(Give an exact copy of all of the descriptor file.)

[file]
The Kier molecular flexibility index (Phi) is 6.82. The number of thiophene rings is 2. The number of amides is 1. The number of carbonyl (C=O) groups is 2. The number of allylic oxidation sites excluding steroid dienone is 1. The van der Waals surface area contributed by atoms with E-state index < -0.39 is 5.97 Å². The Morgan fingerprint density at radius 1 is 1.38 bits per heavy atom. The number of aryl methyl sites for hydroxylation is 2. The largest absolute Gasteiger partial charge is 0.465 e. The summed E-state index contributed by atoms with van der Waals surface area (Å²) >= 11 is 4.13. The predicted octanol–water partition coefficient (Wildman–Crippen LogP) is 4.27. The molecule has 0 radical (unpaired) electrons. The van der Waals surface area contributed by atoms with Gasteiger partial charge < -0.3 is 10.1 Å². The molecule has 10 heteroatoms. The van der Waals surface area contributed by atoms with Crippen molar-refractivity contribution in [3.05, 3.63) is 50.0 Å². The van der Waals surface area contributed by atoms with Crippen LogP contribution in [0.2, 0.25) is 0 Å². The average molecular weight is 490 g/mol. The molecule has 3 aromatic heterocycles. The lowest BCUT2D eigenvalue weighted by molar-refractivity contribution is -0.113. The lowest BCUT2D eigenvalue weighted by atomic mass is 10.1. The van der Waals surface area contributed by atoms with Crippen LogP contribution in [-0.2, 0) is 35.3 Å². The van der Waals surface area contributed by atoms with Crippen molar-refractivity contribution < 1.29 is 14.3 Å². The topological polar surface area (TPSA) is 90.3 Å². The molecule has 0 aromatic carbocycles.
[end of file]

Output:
The Kier molecular flexibility index (Phi) is 6.82. The number of thiophene rings is 2. The number of amides is 1. The number of carbonyl (C=O) groups is 2. The number of allylic oxidation sites excluding steroid dienone is 1. The van der Waals surface area contributed by atoms with E-state index < -0.39 is 5.97 Å². The Morgan fingerprint density at radius 1 is 1.38 bits per heavy atom. The number of aryl methyl sites for hydroxylation is 2. The largest absolute Gasteiger partial charge is 0.465 e. The summed E-state index contributed by atoms with van der Waals surface area (Å²) >= 11 is 4.13. The predicted octanol–water partition coefficient (Wildman–Crippen LogP) is 4.27. The molecule has 0 radical (unpaired) electrons. The van der Waals surface area contributed by atoms with Gasteiger partial charge < -0.3 is 10.1 Å². The molecule has 10 heteroatoms. The van der Waals surface area contributed by atoms with Crippen molar-refractivity contribution in [3.05, 3.63) is 50.0 Å². The van der Waals surface area contributed by atoms with Crippen LogP contribution in [0.2, 0.25) is 0 Å². The average molecular weight is 490 g/mol. The molecule has 3 aromatic heterocycles. The lowest BCUT2D eigenvalue weighted by molar-refractivity contribution is -0.113. The lowest BCUT2D eigenvalue weighted by atomic mass is 10.1. The van der Waals surface area contributed by atoms with Crippen LogP contribution in [-0.2, 0) is 35.3 Å². The van der Waals surface area contributed by atoms with Crippen molar-refractivity contribution < 1.29 is 14.3 Å². The topological polar surface area (TPSA) is 90.3 Å². The molecule has 0 aromatic carbocycles.